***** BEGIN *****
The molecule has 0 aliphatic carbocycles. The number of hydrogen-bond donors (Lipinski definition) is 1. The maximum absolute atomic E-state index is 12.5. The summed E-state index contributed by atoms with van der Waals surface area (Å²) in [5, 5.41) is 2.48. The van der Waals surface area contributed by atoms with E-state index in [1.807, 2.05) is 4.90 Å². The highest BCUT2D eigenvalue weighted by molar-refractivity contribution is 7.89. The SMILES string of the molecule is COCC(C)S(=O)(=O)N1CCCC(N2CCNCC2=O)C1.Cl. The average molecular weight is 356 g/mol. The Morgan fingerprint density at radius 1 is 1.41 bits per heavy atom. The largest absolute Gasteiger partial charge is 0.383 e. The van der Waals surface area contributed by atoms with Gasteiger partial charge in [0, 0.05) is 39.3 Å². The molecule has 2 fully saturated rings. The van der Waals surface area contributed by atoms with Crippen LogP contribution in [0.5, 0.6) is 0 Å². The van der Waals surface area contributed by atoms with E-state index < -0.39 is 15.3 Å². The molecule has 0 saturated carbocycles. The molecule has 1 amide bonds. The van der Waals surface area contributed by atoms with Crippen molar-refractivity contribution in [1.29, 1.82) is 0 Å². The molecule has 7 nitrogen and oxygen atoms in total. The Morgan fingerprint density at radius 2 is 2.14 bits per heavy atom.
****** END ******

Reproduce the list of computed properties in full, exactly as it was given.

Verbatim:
The molecule has 0 aliphatic carbocycles. The number of hydrogen-bond donors (Lipinski definition) is 1. The maximum absolute atomic E-state index is 12.5. The summed E-state index contributed by atoms with van der Waals surface area (Å²) in [5, 5.41) is 2.48. The van der Waals surface area contributed by atoms with E-state index in [1.807, 2.05) is 4.90 Å². The highest BCUT2D eigenvalue weighted by molar-refractivity contribution is 7.89. The SMILES string of the molecule is COCC(C)S(=O)(=O)N1CCCC(N2CCNCC2=O)C1.Cl. The average molecular weight is 356 g/mol. The Morgan fingerprint density at radius 1 is 1.41 bits per heavy atom. The largest absolute Gasteiger partial charge is 0.383 e. The van der Waals surface area contributed by atoms with Gasteiger partial charge in [0, 0.05) is 39.3 Å². The molecule has 2 fully saturated rings. The van der Waals surface area contributed by atoms with Crippen LogP contribution in [0.5, 0.6) is 0 Å². The van der Waals surface area contributed by atoms with E-state index < -0.39 is 15.3 Å². The molecule has 0 saturated carbocycles. The molecule has 1 amide bonds. The van der Waals surface area contributed by atoms with Crippen molar-refractivity contribution in [1.29, 1.82) is 0 Å². The molecule has 7 nitrogen and oxygen atoms in total. The Morgan fingerprint density at radius 2 is 2.14 bits per heavy atom.